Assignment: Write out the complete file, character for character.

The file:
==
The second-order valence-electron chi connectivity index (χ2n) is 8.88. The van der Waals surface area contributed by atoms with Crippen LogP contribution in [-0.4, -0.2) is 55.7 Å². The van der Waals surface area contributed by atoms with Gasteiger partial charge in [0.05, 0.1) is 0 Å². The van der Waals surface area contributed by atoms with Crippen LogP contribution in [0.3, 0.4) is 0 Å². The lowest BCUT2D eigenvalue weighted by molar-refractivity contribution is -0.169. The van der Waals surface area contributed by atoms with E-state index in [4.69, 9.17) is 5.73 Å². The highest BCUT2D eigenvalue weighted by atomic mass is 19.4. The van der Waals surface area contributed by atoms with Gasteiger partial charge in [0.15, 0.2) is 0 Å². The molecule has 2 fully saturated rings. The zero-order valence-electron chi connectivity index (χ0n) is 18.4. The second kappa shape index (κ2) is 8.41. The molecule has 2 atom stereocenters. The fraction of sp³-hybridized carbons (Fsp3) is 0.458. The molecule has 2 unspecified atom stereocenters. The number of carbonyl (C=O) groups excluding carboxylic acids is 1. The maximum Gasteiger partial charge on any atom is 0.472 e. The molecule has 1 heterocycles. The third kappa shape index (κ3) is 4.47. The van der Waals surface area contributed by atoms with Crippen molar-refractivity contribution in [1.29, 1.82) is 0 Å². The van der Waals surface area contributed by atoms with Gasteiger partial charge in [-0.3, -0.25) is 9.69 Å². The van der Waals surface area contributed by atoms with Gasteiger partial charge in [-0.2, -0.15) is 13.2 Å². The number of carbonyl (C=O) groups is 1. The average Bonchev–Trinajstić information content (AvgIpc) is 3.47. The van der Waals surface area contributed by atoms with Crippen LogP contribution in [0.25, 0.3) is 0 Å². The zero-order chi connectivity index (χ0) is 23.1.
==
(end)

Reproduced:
The second-order valence-electron chi connectivity index (χ2n) is 8.88. The van der Waals surface area contributed by atoms with Crippen LogP contribution in [-0.4, -0.2) is 55.7 Å². The van der Waals surface area contributed by atoms with Gasteiger partial charge in [0.05, 0.1) is 0 Å². The van der Waals surface area contributed by atoms with Crippen LogP contribution in [0.3, 0.4) is 0 Å². The lowest BCUT2D eigenvalue weighted by molar-refractivity contribution is -0.169. The van der Waals surface area contributed by atoms with E-state index in [4.69, 9.17) is 5.73 Å². The highest BCUT2D eigenvalue weighted by atomic mass is 19.4. The van der Waals surface area contributed by atoms with Gasteiger partial charge in [0.15, 0.2) is 0 Å². The molecule has 2 fully saturated rings. The zero-order valence-electron chi connectivity index (χ0n) is 18.4. The second kappa shape index (κ2) is 8.41. The molecule has 2 atom stereocenters. The fraction of sp³-hybridized carbons (Fsp3) is 0.458. The molecule has 2 unspecified atom stereocenters. The number of carbonyl (C=O) groups excluding carboxylic acids is 1. The maximum Gasteiger partial charge on any atom is 0.472 e. The molecule has 1 heterocycles. The third kappa shape index (κ3) is 4.47. The van der Waals surface area contributed by atoms with Crippen molar-refractivity contribution in [1.29, 1.82) is 0 Å². The van der Waals surface area contributed by atoms with Gasteiger partial charge in [-0.3, -0.25) is 9.69 Å². The van der Waals surface area contributed by atoms with Gasteiger partial charge in [-0.2, -0.15) is 13.2 Å². The number of carbonyl (C=O) groups is 1. The average Bonchev–Trinajstić information content (AvgIpc) is 3.47. The van der Waals surface area contributed by atoms with Crippen LogP contribution in [0.25, 0.3) is 0 Å². The zero-order chi connectivity index (χ0) is 23.1.